Males are smaller than females, and the anal fin is modified into the gonopodium by which sperm is transferred into the female in "packets" called spermatophores. The female's eggs are fertilized and extra sperm is stored in the oviduct walls; the female can thus deliver up to three successive batches of fry without further insemination by a male. Gestation takes 3-4 weeks, after which the female can deliver a batch of fry, up to 120 each time, at intervals of 4-6 weeks. Breeding traps should never be used with the molly. All species within the genus will interbreed.

Fry are fairly large, but the parents will usually eat what they find; thick floating plants will help protect the fry. At birth, all fry appear to be females; by about 3 months of age, some of these will develop into males, but the majority (about 70%) remain female. Healthy development requires sufficient tank space from early on, with regular partial water changes.

The genus Poecilia contains several species of molly as well as the guppy and endler. A number of ichthyologists have recently proposed that the guppy does not share certain specific traits with the other species and should be separated. Poeser et al. (2005) suggested re-validating Acanthophacelus, originally erected as a genus by Eigenmann in 1907 and subsequently deemed a synonym for Poecilia, as a subgenus, and Schories et al. (2009) follows this but proposes that the entire genus Poecilia is in need of revision.

The subject species was described by A. Valenciennes in 1846. The genus name Poecilia was initially applied to the guppy and comes from the Greek poikilos meaning "with different colours." The species epithet is also Greek, meaning "with pointed head." The common name Molly comes from the scientific genus name Mollienesia that was erected in 1821 by C.A. Lesueur when he described the species Mollienesia latipinna; it honours one "Monsieur Mollien." Rosen & Bailey (1963) transferred the several "molly" species into Poecilia and the genus Mollienesia is no longer valid as distinct.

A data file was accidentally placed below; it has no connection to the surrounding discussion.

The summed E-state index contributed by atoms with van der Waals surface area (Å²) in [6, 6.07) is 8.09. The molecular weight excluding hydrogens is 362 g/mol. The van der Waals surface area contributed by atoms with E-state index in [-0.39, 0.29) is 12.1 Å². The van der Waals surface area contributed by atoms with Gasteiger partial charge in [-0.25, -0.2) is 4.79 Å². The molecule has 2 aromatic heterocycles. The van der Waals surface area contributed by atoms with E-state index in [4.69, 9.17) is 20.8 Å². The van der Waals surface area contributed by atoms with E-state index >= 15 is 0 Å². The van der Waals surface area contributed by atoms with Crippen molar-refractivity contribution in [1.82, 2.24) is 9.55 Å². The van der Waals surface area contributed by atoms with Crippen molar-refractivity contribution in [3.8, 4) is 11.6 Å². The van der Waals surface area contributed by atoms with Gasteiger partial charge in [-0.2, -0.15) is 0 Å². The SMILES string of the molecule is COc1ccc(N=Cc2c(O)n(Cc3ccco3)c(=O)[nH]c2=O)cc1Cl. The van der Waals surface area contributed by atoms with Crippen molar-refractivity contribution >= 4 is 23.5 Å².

Poeser, Fred N., Michael Kempkes, and Isaac J. H. Isbrucker (2005), "Description of Poecilia (Acanthophacelus) wingei n. sp. from the Paria Peninsula, Venezuela, including notes on Acanthophacelus Eigenmann, 1907 and other subgenera of Poecilia Bloch and Schneider, 1801," Contributions to Zoology, pp. 97-115.

Rosen, D.E. and R.M. Bailey (1963), "The poeciliid fishes (Cyprinodontiformes), their structure, zoogeography, and systematics," Bulletin of the American Museum of Natural History, volume 126 (art. 1), pp. 1-176.

Schories, Susanne, Manfred K. Meyer and Manfred Schartl (2009), "Description of Poecilia (Acanthophacelus) obscura n. sp., (Teleostei: Poeciliidae), a new guppy species from western Trinidad, with remarks on P. wingei and the status of the 'Endler's guppy'," Zootaxa, No. 2226, pp. 35-50.